Review Summary: Relax and enjoy the ride. Rival Schools still have it.
Music genres are a pain in the ass. Fans of one given style can argue until they're blue in the face whether one artist or another falls within the boundaries of the favorite genre. 'Post-hardcore' seems to mean so many different things that it's almost a useless term at this point. Guys like Fugazi get called “post-hardcore,” but so do At The Drive-In, Number Girl, and Underoath. None of these bands sound remotely similar to each other. So after I heard Rival Schools' debut album last year – about a decade after the fact – I found it fascinating that apparently this constituted a “post-hardcore” record from a supergroup made of “post-hardcore” legends. Or something like that.
Frankly, I don't care. United By Fate, regardless of its genre, sounded like a punchy, aggressive indie rock album to me, but an almost-accessible and (dare I say) radio-ready one. I somehow managed to enjoy it even without any context for the previous work of the band members. So when I heard that the group had released a new album, I was interested but came to it with none of the expectations of one immersed in their slice of the post-hardcore pie and whether or not it sounded heavier or more melodic or whatever. To put it succinctly, Pedals is about as good as United By Fate. But United By Fate probably isn't quite as great as everyone else says it is, while Pedals is better than it gets credit for. Confusing, yes.
“Wring It Out” is a great opening track, though maybe not as strong as “Travel By Telephone.” It almost sounds like something you might here on an alt-rock radio station in the late 90s, with great hooks and a strong chorus, and wouldn't really be out of place on their first record. “69 Guns” is a much better song, though, and has some great guitar and melodies that lend the song an expansive, uplifting sound totally unlike anything they're written before. It's a standout track on this album and the band's career as a whole. “Eyes Wide Open” isn't as good as the first two tracks, but it's better than the bland meat-rock of “Choose Your Adventure.”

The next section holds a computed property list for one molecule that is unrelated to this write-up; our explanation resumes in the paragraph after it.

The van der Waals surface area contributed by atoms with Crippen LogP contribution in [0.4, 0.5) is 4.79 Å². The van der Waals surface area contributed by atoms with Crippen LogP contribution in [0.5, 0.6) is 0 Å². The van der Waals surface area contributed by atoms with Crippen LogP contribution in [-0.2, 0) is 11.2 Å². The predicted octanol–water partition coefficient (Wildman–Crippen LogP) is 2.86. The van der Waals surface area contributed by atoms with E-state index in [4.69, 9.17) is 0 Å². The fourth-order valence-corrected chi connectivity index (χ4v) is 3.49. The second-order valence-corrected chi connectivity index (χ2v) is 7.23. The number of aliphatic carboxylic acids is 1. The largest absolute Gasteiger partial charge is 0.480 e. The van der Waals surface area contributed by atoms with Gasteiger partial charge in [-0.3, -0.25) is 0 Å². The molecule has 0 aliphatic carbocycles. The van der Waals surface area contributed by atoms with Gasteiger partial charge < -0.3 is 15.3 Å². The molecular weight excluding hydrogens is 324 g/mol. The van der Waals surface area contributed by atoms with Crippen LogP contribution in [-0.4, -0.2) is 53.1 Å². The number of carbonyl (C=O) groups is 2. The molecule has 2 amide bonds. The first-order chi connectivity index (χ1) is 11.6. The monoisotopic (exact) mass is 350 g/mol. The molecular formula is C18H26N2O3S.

Things pick up again with “Racing To Red Lights,” a slower and more melodic tune that relieves the last two songs quite nicely. Contrary to what you'd expect, Rival Schools are best on this album when they're not retreading old ground, and focus on expanding their musical range. “Shot After Shot” is a better take on hard rock, while “A Parts for B Actors” and “Big Waves” both round out the album with some more memorable sounds. “Small Doses” tends to get lost in the middle of better songs, with closing track “The Ghost Is Out There” being another album standout. The verse sounds raggedy and rough, while the chorus is singable and catchy. Maybe better than on their debut album, Rival Schools do a good job of making things sound accessible without emitting undesirable vibes of pandering or selling out.
A few dull tracks drag down the album, but its best moments are quite worth the price of admission. But it's a record best enjoyed after you've put aside genre-squabbling and take it on its own terms instead of relentlessly comparing it to other releases. I understand that frontman Walter S. is a prolific and respected figure in the (get ready for this) post-hardcore scene, but I've never heard any of his bands (apparently I was listening to the wrong stripe of post-hardcore this whole time) and honestly I don't care that much. What matters most is what he's doing, right here, and Pedals is a strong record, indeed.